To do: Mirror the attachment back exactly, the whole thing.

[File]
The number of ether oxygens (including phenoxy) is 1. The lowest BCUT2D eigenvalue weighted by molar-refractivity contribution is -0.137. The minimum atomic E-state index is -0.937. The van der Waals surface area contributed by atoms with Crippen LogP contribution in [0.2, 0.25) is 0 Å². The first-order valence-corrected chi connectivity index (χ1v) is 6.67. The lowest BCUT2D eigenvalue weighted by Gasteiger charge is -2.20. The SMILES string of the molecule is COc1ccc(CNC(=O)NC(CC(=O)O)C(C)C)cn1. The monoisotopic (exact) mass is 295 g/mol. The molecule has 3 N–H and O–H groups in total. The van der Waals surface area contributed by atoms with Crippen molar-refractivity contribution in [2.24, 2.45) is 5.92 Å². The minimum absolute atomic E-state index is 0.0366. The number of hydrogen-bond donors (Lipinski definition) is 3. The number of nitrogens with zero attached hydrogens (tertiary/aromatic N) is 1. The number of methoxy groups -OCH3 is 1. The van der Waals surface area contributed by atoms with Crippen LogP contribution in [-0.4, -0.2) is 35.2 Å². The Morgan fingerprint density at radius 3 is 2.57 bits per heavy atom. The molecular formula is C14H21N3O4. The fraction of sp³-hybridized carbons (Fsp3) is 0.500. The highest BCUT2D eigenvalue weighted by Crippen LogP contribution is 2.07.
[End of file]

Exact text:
The number of ether oxygens (including phenoxy) is 1. The lowest BCUT2D eigenvalue weighted by molar-refractivity contribution is -0.137. The minimum atomic E-state index is -0.937. The van der Waals surface area contributed by atoms with Crippen LogP contribution in [0.2, 0.25) is 0 Å². The first-order valence-corrected chi connectivity index (χ1v) is 6.67. The lowest BCUT2D eigenvalue weighted by Gasteiger charge is -2.20. The SMILES string of the molecule is COc1ccc(CNC(=O)NC(CC(=O)O)C(C)C)cn1. The monoisotopic (exact) mass is 295 g/mol. The molecule has 3 N–H and O–H groups in total. The van der Waals surface area contributed by atoms with Crippen molar-refractivity contribution in [2.24, 2.45) is 5.92 Å². The minimum absolute atomic E-state index is 0.0366. The number of hydrogen-bond donors (Lipinski definition) is 3. The number of nitrogens with zero attached hydrogens (tertiary/aromatic N) is 1. The number of methoxy groups -OCH3 is 1. The van der Waals surface area contributed by atoms with Crippen LogP contribution in [-0.4, -0.2) is 35.2 Å². The Morgan fingerprint density at radius 3 is 2.57 bits per heavy atom. The molecular formula is C14H21N3O4. The fraction of sp³-hybridized carbons (Fsp3) is 0.500. The highest BCUT2D eigenvalue weighted by Crippen LogP contribution is 2.07.